Cultivation and uses[edit]

Head of B. oleracea Botrytis Group (cauliflower) growing at Hooghly near Bandel in West Bengal, India

B. oleracea has become established as an important human food crop plant, used because of its large food reserves, which are stored over the winter in its leaves. It is rich in essential nutrients including vitamin C. It has been bred into a wide range of cultivars, including cabbage, broccoli, cauliflower, brussels sprouts, collards, and kale, some of which are hardly recognizable as being members of the same genus, let alone species.[7] The historical genus of Crucifera, meaning "cross-bearing" in reference to the four-petaled flowers, may be the only unifying feature beyond taste.

Researchers believe it has been cultivated for several thousand years, but its history as a domesticated plant is not clear before Greek and Roman times, when it was a well-established garden vegetable. Theophrastus mentions three kinds of rhaphanos (ῤάφανος):[8] a curly-leaved, a smooth-leaved, and a wild-type.[9] He reports the antipathy of the cabbage and the grape vine, for the ancients believed cabbages grown near grapes would impart their flavour to the wine.[10]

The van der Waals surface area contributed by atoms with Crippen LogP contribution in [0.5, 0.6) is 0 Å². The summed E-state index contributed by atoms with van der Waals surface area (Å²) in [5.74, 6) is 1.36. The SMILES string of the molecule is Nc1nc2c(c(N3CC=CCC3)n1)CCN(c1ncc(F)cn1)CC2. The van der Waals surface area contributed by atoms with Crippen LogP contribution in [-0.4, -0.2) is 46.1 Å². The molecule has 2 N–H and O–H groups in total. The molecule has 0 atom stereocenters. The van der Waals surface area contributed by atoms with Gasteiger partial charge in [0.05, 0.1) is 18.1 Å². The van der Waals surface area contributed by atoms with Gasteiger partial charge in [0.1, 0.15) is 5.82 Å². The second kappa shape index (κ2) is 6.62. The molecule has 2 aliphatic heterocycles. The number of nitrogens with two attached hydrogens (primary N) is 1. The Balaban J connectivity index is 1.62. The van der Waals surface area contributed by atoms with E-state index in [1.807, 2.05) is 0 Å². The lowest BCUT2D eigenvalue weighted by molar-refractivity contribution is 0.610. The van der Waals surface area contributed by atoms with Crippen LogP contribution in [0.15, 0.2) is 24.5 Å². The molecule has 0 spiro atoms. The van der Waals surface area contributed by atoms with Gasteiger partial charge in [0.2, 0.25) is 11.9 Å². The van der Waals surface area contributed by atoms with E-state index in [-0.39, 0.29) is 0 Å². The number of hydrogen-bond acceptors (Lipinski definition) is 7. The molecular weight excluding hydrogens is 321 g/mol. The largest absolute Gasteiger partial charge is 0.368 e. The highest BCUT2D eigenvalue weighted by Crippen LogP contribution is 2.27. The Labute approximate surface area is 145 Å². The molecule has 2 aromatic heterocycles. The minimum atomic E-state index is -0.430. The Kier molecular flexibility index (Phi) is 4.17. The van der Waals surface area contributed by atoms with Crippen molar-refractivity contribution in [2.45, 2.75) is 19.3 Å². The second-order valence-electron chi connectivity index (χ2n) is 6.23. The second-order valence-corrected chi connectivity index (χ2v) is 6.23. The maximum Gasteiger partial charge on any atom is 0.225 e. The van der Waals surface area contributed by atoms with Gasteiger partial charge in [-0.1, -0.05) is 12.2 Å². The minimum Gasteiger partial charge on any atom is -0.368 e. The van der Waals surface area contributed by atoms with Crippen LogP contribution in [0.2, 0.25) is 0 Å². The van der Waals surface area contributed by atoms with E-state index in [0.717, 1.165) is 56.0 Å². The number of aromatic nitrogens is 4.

A diet rich in cruciferous vegetables (e.g., cabbage, broccoli, cauliflower) is linked to a reduced risk of several human cancers.[11][12]

A small tree with large leaves
Jersey cabbage can be cultivated to grow quite large, especially in frost-free climates.

Origins[edit]